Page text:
With various media outlets reporting that soaring prices in the housing sector has recently led to a slowdown in sales, analysts have now turned their attention to the used car market. One of the remarkable hallmarks of the post-pandemic paradigm, a combination of factors – including stimulus checks and supply chain disruptions – pushed consumers toward secondhand vehicle dealerships. However, shifting tides present significant ambiguities about what lies ahead.
On one hand, the core drivers that have lately weighed on residential real estate prices – namely, higher interest rates and prospective buyer burnout – may also impede the blistering rise of the used car market. With the Federal Reserve committed to tackling inflation, borrowing costs will naturally increase, translating to deflated demand. Plus, the implosion of previous pandemic winners like Carvana (NYSE:CVNA) seems to corroborate this bearish outlook.
On the other hand, personal vehicles represent a critical cog of the U.S. economy. According to the World Economic Forum, which cited data from Statista, 76% of American commuters “use their own car to move between home and work, making it by far the most popular mode of transportation.”
In other words, while not everyone needs or wants to buy a home, having access to your own set of wheels is vital. That’s especially true in states like California, where public transportation networks are not nearly as robust as they are in east coast metropolitan areas.
This dynamic sets the stage for clashing opinions about the outlook for the used car market. Here are some key points for investors to consider.
The Bubble in the Used Car Market Might Pop
One of the most worrying signs for the used car market is rising repossessions. That’s according to Lisa Beilfuss Popeo, a senior writer for Barron’s. In an interview with CBS News, Popeo reported that not only have subprime repossessions increased 11% since 2020, defaults leading to vehicle seizures among prime borrowers have doubled from 2% to 4% in the past two years.
The implication is that if people can’t hold onto their vehicles, the mass acquisitions consumers made in real estate present a major red flag. Such an unwinding of leverage could lead to severe economic consequences, which is naturally deflationary for the used car market.
If that wasn’t worrying enough, accounting firm KPMG noted in a recent research paper that historically, “Used-car demand would normalize and the relationship to new-car prices would be restored. That would imply a drop in used-car prices of about 30 percent below where they are today.”
Finally, some evidence indicates supply chain disruptions that previously snarled the automotive market, thus creating the inventory imbalance between new and used cars, are slowly but steadily normalizing. If so, that might spell a slowdown in the used car market as available consumer options in new car dealerships rise.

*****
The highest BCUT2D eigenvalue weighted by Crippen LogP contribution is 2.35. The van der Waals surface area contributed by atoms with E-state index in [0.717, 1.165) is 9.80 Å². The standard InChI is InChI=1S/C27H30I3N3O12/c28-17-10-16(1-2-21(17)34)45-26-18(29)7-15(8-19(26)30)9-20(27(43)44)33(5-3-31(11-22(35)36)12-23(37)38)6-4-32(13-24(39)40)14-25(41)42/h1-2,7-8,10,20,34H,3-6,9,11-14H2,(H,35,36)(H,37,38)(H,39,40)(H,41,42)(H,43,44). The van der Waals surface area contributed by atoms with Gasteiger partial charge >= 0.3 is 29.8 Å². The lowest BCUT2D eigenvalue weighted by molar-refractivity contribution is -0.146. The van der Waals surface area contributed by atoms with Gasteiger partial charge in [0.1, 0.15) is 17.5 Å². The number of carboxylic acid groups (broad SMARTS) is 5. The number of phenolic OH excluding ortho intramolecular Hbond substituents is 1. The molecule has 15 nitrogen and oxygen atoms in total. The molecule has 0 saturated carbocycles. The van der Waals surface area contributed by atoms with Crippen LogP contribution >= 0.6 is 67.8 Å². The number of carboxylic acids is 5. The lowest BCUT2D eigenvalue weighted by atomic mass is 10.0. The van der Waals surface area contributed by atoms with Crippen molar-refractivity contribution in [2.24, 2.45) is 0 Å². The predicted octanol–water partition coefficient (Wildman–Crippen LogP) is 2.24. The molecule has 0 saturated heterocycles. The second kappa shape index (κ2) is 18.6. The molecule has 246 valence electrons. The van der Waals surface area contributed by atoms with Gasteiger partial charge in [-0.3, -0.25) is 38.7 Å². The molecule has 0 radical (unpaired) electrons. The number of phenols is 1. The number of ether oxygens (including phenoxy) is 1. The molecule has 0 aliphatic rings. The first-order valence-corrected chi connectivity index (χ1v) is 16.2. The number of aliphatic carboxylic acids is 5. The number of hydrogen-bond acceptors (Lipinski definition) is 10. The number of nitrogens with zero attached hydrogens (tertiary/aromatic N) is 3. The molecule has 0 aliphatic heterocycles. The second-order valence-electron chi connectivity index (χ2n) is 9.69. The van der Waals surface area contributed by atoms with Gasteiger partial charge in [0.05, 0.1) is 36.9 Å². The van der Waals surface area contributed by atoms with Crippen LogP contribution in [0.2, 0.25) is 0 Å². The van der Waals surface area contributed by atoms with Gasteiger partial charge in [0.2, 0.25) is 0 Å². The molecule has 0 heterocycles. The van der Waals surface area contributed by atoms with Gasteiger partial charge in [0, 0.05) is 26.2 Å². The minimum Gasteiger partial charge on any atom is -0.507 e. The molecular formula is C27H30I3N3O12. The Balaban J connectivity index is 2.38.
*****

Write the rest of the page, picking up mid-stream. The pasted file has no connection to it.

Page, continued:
Why High Prices May be Here to Stay
Although higher interest rates and the prospect of added supply among new cars pose significant challenges on paper for the used car market, not everyone is on board with the bubble-bursting narrative. True, prices could soften somewhat, but they may remain elevated.
According to information from Leasly, the addressable market for vehicle dealers has not decreased. In many cases, demand has increased, possibly translating to higher prices. On this point, the Wall Street Journal reported vehicles on U.S. streets recently reached an average age of 12.2 years.
Translation? The decision to buy a car may come down to mechanical realities as opposed to consumers making calculated moves based on their homegrown analytics.
Further, Russia’s invasion of Ukraine presents substantial headwinds specifically for the automotive market. According to the New York Times, “semiconductor manufacturers are warily eyeing global stocks of neon, xenon and palladium, necessary to manufacture their products.” Both Russia and Ukraine play major roles in some or all of the aforementioned commodities, which then impact the semiconductors that are integral to new vehicles.
Therefore, supply chain normalization may not play out as some bulls anticipate, meaning demand may still be uncomfortably strong in the used car market.
Watch the Return to the Office
Although the sharp pivot to telecommuting platforms presented an unexpected benefit to millions of white-collar workers, this corporate olive branch might not last. Interestingly, another article from the New York Times pointed out that “the share of people ages 20 to 29 who want to work remotely full time is just 24 percent, while it is 41 percent among workers 50 to 64.”
Moreover, interns representing the next generation of workers are missing out on significant developmental opportunities. Likely, many businesses may realize that rearing an entire generation of remote workers is not sustainable, primarily due to accountability concerns. In 2019, the American Management Association reported that employees wasted more than two hours daily while on the clock, translating to billions of dollars of lost productivity.
Given such waste with supervision, a lack thereof could logically lead to greater productivity burn. Therefore, mandates to return to the office could rise, which may mean more demand for personal transportation.
On the date of publication, Josh Enomoto did not have (either directly or indirectly) any positions in the securities mentioned in this article. The opinions expressed in this article are those of the writer, subject to the InvestorPlace.com Publishing Guidelines.